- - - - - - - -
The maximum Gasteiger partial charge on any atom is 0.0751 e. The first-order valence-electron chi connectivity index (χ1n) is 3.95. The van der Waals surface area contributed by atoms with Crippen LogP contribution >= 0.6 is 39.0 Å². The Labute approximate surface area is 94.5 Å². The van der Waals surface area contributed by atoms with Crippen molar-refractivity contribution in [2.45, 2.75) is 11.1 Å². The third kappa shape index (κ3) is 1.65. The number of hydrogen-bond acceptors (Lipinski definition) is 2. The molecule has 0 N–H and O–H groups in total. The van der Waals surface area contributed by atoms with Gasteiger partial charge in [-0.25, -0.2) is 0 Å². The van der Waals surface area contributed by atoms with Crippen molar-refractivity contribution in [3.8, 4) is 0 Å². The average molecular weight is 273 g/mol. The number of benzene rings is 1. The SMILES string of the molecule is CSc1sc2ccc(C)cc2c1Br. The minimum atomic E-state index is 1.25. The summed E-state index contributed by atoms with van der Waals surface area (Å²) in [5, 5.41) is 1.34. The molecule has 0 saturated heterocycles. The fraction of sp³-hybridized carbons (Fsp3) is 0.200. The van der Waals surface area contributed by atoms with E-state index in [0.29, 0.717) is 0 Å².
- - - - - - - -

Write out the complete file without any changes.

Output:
The maximum Gasteiger partial charge on any atom is 0.0751 e. The first-order valence-electron chi connectivity index (χ1n) is 3.95. The van der Waals surface area contributed by atoms with Crippen LogP contribution >= 0.6 is 39.0 Å². The Labute approximate surface area is 94.5 Å². The van der Waals surface area contributed by atoms with Crippen molar-refractivity contribution in [2.45, 2.75) is 11.1 Å². The third kappa shape index (κ3) is 1.65. The number of hydrogen-bond acceptors (Lipinski definition) is 2. The molecule has 0 N–H and O–H groups in total. The van der Waals surface area contributed by atoms with Gasteiger partial charge in [-0.25, -0.2) is 0 Å². The van der Waals surface area contributed by atoms with Crippen molar-refractivity contribution in [3.8, 4) is 0 Å². The average molecular weight is 273 g/mol. The number of benzene rings is 1. The SMILES string of the molecule is CSc1sc2ccc(C)cc2c1Br. The minimum atomic E-state index is 1.25. The summed E-state index contributed by atoms with van der Waals surface area (Å²) in [5, 5.41) is 1.34. The molecule has 0 saturated heterocycles. The fraction of sp³-hybridized carbons (Fsp3) is 0.200. The van der Waals surface area contributed by atoms with E-state index in [0.29, 0.717) is 0 Å².